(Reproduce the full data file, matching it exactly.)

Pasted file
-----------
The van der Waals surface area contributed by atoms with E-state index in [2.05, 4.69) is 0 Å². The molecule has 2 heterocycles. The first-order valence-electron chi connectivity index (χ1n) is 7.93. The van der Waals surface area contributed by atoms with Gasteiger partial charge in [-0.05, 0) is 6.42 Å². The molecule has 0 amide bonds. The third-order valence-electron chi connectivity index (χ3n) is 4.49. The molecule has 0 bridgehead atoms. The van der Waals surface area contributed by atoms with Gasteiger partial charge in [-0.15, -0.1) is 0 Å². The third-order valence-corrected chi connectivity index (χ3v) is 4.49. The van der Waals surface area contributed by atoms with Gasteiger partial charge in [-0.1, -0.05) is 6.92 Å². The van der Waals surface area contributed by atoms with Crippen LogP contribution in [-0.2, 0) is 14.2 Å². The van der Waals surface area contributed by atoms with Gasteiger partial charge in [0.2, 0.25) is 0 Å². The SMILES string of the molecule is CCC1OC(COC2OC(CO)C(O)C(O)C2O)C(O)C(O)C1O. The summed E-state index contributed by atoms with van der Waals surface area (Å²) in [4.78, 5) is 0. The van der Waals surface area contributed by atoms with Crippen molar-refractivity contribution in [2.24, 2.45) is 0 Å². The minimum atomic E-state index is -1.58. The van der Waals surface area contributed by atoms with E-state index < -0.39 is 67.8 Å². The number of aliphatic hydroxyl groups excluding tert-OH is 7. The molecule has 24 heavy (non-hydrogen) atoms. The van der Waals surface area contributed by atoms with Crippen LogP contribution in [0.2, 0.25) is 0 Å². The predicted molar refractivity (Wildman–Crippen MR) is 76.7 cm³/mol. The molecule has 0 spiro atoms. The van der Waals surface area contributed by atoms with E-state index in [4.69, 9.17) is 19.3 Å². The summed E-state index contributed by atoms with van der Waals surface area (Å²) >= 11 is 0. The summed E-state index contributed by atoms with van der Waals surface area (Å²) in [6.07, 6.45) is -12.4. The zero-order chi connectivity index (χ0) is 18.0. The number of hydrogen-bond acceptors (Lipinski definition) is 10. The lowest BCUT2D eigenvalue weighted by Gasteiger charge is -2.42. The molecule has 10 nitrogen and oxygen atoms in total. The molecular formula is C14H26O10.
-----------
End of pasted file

The van der Waals surface area contributed by atoms with E-state index in [2.05, 4.69) is 0 Å². The molecule has 2 heterocycles. The first-order valence-electron chi connectivity index (χ1n) is 7.93. The van der Waals surface area contributed by atoms with Gasteiger partial charge in [-0.05, 0) is 6.42 Å². The molecule has 0 amide bonds. The third-order valence-electron chi connectivity index (χ3n) is 4.49. The molecule has 0 bridgehead atoms. The van der Waals surface area contributed by atoms with Gasteiger partial charge in [-0.15, -0.1) is 0 Å². The third-order valence-corrected chi connectivity index (χ3v) is 4.49. The van der Waals surface area contributed by atoms with Gasteiger partial charge in [-0.1, -0.05) is 6.92 Å². The van der Waals surface area contributed by atoms with Crippen LogP contribution in [-0.2, 0) is 14.2 Å². The van der Waals surface area contributed by atoms with Gasteiger partial charge in [0.2, 0.25) is 0 Å². The SMILES string of the molecule is CCC1OC(COC2OC(CO)C(O)C(O)C2O)C(O)C(O)C1O. The summed E-state index contributed by atoms with van der Waals surface area (Å²) in [4.78, 5) is 0. The van der Waals surface area contributed by atoms with Crippen molar-refractivity contribution in [2.24, 2.45) is 0 Å². The minimum atomic E-state index is -1.58. The van der Waals surface area contributed by atoms with E-state index < -0.39 is 67.8 Å². The number of aliphatic hydroxyl groups excluding tert-OH is 7. The molecule has 24 heavy (non-hydrogen) atoms. The van der Waals surface area contributed by atoms with Crippen LogP contribution in [0.2, 0.25) is 0 Å². The predicted molar refractivity (Wildman–Crippen MR) is 76.7 cm³/mol. The molecule has 0 spiro atoms. The van der Waals surface area contributed by atoms with E-state index in [4.69, 9.17) is 19.3 Å². The summed E-state index contributed by atoms with van der Waals surface area (Å²) >= 11 is 0. The summed E-state index contributed by atoms with van der Waals surface area (Å²) in [6.07, 6.45) is -12.4. The zero-order chi connectivity index (χ0) is 18.0. The number of hydrogen-bond acceptors (Lipinski definition) is 10. The lowest BCUT2D eigenvalue weighted by Gasteiger charge is -2.42. The molecule has 10 nitrogen and oxygen atoms in total. The molecular formula is C14H26O10.